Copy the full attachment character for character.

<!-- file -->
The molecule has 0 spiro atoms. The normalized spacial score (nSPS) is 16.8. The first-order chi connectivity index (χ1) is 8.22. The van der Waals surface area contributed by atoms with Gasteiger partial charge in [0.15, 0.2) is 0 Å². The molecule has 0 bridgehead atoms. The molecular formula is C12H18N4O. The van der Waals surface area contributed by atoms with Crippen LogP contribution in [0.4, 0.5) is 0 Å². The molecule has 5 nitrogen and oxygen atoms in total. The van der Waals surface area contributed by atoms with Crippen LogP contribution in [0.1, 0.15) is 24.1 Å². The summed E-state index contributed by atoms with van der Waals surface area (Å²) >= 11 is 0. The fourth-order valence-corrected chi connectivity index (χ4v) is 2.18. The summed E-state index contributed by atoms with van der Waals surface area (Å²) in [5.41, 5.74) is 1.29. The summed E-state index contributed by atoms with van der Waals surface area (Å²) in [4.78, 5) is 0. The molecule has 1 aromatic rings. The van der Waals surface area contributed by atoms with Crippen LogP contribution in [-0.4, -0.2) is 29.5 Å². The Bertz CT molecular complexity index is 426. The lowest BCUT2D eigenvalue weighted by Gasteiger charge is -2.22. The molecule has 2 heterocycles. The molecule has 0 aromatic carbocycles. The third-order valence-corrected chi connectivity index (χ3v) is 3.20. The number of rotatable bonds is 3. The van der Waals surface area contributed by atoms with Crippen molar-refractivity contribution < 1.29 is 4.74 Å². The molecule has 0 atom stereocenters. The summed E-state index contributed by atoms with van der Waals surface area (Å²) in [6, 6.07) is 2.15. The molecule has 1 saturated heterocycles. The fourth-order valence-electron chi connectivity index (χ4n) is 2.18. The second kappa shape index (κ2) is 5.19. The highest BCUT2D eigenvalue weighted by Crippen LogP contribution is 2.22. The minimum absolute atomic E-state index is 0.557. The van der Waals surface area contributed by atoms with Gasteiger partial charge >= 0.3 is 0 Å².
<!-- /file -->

The molecule has 0 spiro atoms. The normalized spacial score (nSPS) is 16.8. The first-order chi connectivity index (χ1) is 8.22. The van der Waals surface area contributed by atoms with Gasteiger partial charge in [0.15, 0.2) is 0 Å². The molecule has 0 bridgehead atoms. The molecular formula is C12H18N4O. The van der Waals surface area contributed by atoms with Crippen LogP contribution in [0.4, 0.5) is 0 Å². The molecule has 5 nitrogen and oxygen atoms in total. The van der Waals surface area contributed by atoms with Crippen LogP contribution in [0.1, 0.15) is 24.1 Å². The summed E-state index contributed by atoms with van der Waals surface area (Å²) >= 11 is 0. The fourth-order valence-corrected chi connectivity index (χ4v) is 2.18. The summed E-state index contributed by atoms with van der Waals surface area (Å²) in [5.41, 5.74) is 1.29. The summed E-state index contributed by atoms with van der Waals surface area (Å²) in [4.78, 5) is 0. The molecule has 1 aromatic rings. The van der Waals surface area contributed by atoms with Crippen LogP contribution in [-0.4, -0.2) is 29.5 Å². The Bertz CT molecular complexity index is 426. The lowest BCUT2D eigenvalue weighted by Gasteiger charge is -2.22. The molecule has 2 heterocycles. The molecule has 0 aromatic carbocycles. The third-order valence-corrected chi connectivity index (χ3v) is 3.20. The number of rotatable bonds is 3. The van der Waals surface area contributed by atoms with Crippen molar-refractivity contribution < 1.29 is 4.74 Å². The molecule has 0 atom stereocenters. The summed E-state index contributed by atoms with van der Waals surface area (Å²) in [6, 6.07) is 2.15. The molecule has 1 saturated heterocycles. The fourth-order valence-electron chi connectivity index (χ4n) is 2.18. The second kappa shape index (κ2) is 5.19. The highest BCUT2D eigenvalue weighted by Crippen LogP contribution is 2.22. The minimum absolute atomic E-state index is 0.557. The van der Waals surface area contributed by atoms with Gasteiger partial charge >= 0.3 is 0 Å².